I’ll use myself as an example. To get to my house, a four-lane road merges into a two-lane highway. (You see where I’m going with this, don’t you?) If there are enough cars, someone goes first, and someone else goes second. At rush hour, many people lose their manners to a “me first” race. I, too, have lost my manners there, all for a second or two lead over another car. It’s ridiculous! There’s an opportunity here for me to practice zenness and model inclusive behavior to a young passenger by saying, “I’ll let that car in. In order to be safe, each driver needs to include others, so we can all get on the highway.” That’s simple to do and say, though not easy when you want to be shouting, “Jerk!” It’s, however, a much better example to set.
What other places could you demonstrate inclusion? Anytime there are two or more, inclusion can be practiced. The key is to talk about the inclusion and how it makes all involved feel.
At home – Who gets the bathroom first? Who gets the last cookie? Who includes their sibling in play with friends? Parents can give positive feedback whenever they notice a child being inclusive. It’s also important that all family members do chores, because that’s another example of inclusiveness.
Out and about – Ideas about parents role modeling inclusion are limitless. Consider your daily opportunities. Do you ask others to sit with you during ballgames or other spectator sports? Do you offer to share snacks with others? Do your kids observe you doing random acts of kindness? Have you held someone else’s crying baby, demonstrating that it does take a village to raise a child and that we’re all part of that village? Have your children seen you sharing in others’ grief? All of these are examples of inclusiveness.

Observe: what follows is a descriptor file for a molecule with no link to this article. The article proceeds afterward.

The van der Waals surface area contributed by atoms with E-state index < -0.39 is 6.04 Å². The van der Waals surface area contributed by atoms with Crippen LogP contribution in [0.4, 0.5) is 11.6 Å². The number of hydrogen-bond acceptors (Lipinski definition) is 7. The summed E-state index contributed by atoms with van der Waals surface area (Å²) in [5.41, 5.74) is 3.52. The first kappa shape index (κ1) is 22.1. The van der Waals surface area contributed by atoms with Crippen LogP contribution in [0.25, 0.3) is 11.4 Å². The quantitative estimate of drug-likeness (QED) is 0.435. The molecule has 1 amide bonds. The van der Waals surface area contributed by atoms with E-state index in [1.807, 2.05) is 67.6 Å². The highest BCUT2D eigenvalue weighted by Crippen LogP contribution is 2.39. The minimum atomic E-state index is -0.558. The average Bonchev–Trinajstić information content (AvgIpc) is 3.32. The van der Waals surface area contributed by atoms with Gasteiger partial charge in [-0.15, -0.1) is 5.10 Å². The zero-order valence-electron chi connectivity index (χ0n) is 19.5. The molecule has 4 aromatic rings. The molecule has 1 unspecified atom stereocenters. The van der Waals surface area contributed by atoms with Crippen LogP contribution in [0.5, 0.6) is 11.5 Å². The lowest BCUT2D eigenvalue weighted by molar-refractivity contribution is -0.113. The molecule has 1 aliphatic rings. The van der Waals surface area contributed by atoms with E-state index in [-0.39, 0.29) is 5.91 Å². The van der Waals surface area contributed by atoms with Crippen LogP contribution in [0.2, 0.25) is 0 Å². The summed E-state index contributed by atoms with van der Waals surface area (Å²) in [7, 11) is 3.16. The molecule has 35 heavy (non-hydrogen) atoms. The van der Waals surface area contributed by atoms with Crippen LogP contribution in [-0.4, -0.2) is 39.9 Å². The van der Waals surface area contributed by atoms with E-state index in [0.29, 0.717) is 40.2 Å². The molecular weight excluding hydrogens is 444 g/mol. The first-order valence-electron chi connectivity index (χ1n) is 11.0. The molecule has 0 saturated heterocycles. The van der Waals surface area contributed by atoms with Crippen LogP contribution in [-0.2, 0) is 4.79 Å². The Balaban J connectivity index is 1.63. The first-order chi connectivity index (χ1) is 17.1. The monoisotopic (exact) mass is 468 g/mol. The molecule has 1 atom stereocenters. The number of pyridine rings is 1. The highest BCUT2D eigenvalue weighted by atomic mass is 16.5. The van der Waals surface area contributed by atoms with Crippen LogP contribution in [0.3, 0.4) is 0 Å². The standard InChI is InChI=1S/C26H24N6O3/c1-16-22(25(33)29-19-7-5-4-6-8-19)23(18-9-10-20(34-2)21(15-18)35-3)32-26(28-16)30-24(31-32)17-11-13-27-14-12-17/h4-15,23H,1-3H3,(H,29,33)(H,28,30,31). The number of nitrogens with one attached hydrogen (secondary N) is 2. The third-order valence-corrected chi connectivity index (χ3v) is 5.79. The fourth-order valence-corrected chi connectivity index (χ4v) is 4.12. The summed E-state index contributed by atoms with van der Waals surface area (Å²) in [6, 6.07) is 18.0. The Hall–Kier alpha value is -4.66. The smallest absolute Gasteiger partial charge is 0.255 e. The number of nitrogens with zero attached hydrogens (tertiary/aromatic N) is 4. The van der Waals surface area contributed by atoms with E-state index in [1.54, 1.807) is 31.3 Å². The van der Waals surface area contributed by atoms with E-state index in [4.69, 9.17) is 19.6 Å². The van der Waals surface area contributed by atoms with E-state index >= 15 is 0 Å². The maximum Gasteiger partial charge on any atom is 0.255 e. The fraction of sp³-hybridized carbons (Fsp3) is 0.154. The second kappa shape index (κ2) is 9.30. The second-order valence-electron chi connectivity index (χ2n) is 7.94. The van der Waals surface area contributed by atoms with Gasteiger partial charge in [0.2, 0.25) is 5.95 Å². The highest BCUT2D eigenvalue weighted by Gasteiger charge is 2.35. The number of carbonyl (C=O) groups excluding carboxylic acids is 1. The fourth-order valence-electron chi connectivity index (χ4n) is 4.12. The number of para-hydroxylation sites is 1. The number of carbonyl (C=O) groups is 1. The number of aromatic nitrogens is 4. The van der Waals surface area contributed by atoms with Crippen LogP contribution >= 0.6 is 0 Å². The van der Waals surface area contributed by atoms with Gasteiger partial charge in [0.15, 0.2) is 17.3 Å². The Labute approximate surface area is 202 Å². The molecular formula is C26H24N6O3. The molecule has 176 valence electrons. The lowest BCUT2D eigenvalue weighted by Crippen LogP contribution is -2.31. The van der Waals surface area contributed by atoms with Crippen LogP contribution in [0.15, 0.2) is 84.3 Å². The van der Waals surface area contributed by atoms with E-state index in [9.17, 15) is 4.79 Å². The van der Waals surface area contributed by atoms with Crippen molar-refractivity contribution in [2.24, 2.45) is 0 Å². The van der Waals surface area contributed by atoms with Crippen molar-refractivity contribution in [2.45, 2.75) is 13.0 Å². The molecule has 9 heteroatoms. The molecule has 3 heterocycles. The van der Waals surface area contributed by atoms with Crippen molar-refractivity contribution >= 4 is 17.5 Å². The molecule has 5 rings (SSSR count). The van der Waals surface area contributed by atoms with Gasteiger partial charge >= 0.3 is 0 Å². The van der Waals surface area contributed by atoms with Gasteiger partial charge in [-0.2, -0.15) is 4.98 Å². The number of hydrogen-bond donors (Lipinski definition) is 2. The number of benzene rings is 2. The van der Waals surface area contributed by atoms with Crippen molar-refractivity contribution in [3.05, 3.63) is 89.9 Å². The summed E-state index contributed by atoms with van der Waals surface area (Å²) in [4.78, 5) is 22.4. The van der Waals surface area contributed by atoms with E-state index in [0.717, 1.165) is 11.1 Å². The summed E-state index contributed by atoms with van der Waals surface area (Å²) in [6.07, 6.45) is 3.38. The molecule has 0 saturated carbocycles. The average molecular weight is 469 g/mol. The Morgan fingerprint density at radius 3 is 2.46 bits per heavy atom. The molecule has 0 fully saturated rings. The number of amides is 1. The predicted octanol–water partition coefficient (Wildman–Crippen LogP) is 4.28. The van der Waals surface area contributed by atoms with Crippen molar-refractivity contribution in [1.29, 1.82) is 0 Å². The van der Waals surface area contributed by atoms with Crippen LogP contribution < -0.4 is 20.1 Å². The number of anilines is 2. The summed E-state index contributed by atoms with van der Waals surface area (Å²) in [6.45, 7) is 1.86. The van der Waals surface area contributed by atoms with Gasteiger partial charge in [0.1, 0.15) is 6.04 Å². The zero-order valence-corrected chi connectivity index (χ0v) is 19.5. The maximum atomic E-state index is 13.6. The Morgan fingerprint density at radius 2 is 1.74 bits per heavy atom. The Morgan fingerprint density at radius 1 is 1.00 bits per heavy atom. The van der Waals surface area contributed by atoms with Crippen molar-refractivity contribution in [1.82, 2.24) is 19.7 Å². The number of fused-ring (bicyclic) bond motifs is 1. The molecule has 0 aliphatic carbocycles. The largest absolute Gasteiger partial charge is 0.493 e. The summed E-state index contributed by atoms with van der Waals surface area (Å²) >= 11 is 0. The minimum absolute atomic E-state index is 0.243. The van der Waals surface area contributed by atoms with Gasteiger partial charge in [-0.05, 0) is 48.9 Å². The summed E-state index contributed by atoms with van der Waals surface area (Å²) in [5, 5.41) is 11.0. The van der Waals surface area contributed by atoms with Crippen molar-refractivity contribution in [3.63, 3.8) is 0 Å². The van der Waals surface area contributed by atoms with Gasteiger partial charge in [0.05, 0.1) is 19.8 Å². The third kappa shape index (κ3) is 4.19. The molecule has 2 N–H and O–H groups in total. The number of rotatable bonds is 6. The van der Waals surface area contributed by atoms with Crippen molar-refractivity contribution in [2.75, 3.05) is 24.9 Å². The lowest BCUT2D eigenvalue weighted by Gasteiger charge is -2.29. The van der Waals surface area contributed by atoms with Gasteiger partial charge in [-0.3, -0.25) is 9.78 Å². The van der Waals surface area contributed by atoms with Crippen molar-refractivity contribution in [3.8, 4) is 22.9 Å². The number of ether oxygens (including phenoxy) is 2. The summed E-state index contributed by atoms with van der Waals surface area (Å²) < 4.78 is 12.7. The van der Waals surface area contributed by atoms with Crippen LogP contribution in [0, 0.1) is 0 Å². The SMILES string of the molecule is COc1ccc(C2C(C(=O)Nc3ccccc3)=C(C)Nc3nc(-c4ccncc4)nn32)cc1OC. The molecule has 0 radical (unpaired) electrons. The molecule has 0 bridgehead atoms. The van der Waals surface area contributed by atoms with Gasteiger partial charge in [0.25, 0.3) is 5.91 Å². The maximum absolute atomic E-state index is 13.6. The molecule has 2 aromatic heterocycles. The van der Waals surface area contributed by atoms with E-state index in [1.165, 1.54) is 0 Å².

The more adults show inclusiveness, the more inclusive kids become. It starts with us. We all can help future generations experience less relational aggression, physical and cyber-bullying, homophobia, racism, xenophobia, sexism, and other exclusionary practices by modeling the change we wish to see.
If we want to raise children who include others, we must be good role models for inclusion ourselves. This can be done in simple, everyday ways, though it might not be easy in certain situations. I’ll use myself as an example. To get to my house, a four-lane road...read more
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